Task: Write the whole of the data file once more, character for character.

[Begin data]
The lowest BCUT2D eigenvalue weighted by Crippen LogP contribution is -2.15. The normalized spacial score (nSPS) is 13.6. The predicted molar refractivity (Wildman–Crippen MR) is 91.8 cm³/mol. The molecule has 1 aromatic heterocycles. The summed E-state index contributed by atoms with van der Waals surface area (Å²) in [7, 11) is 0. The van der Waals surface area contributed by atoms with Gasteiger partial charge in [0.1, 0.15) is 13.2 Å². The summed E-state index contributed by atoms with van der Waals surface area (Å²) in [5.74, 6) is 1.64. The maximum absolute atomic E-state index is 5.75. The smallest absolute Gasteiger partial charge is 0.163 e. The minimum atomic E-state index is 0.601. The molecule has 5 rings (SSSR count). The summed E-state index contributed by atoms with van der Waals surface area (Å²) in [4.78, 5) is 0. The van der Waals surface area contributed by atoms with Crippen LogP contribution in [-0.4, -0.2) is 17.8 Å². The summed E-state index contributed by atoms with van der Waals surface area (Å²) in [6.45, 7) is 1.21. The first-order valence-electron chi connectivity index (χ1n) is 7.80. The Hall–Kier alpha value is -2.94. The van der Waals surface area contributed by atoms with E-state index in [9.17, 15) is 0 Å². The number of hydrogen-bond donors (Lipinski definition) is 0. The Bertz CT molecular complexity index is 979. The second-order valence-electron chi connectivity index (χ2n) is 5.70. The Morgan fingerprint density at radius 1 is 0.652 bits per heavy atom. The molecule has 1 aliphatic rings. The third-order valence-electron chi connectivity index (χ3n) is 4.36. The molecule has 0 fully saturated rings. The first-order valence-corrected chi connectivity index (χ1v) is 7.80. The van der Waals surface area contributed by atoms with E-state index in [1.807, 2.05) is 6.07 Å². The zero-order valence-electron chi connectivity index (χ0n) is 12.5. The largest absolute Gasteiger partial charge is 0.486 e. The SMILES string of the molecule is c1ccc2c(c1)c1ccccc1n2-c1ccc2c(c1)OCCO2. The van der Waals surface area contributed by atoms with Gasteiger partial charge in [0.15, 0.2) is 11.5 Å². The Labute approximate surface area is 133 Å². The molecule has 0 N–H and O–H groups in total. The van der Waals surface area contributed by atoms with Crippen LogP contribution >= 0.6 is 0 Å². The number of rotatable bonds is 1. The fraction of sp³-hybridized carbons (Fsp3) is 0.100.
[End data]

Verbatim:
The lowest BCUT2D eigenvalue weighted by Crippen LogP contribution is -2.15. The normalized spacial score (nSPS) is 13.6. The predicted molar refractivity (Wildman–Crippen MR) is 91.8 cm³/mol. The molecule has 1 aromatic heterocycles. The summed E-state index contributed by atoms with van der Waals surface area (Å²) in [7, 11) is 0. The van der Waals surface area contributed by atoms with Gasteiger partial charge in [0.1, 0.15) is 13.2 Å². The summed E-state index contributed by atoms with van der Waals surface area (Å²) in [5.74, 6) is 1.64. The maximum absolute atomic E-state index is 5.75. The smallest absolute Gasteiger partial charge is 0.163 e. The minimum atomic E-state index is 0.601. The molecule has 5 rings (SSSR count). The summed E-state index contributed by atoms with van der Waals surface area (Å²) in [4.78, 5) is 0. The van der Waals surface area contributed by atoms with Crippen LogP contribution in [-0.4, -0.2) is 17.8 Å². The summed E-state index contributed by atoms with van der Waals surface area (Å²) in [6.45, 7) is 1.21. The first-order valence-electron chi connectivity index (χ1n) is 7.80. The Hall–Kier alpha value is -2.94. The van der Waals surface area contributed by atoms with E-state index in [9.17, 15) is 0 Å². The number of hydrogen-bond donors (Lipinski definition) is 0. The Bertz CT molecular complexity index is 979. The second-order valence-electron chi connectivity index (χ2n) is 5.70. The Morgan fingerprint density at radius 1 is 0.652 bits per heavy atom. The molecule has 1 aliphatic rings. The third-order valence-electron chi connectivity index (χ3n) is 4.36. The molecule has 0 fully saturated rings. The first-order valence-corrected chi connectivity index (χ1v) is 7.80. The van der Waals surface area contributed by atoms with E-state index in [1.807, 2.05) is 6.07 Å². The zero-order valence-electron chi connectivity index (χ0n) is 12.5. The largest absolute Gasteiger partial charge is 0.486 e. The SMILES string of the molecule is c1ccc2c(c1)c1ccccc1n2-c1ccc2c(c1)OCCO2. The van der Waals surface area contributed by atoms with Gasteiger partial charge in [0.15, 0.2) is 11.5 Å². The Labute approximate surface area is 133 Å². The molecule has 0 N–H and O–H groups in total. The van der Waals surface area contributed by atoms with Crippen LogP contribution >= 0.6 is 0 Å². The number of rotatable bonds is 1. The fraction of sp³-hybridized carbons (Fsp3) is 0.100.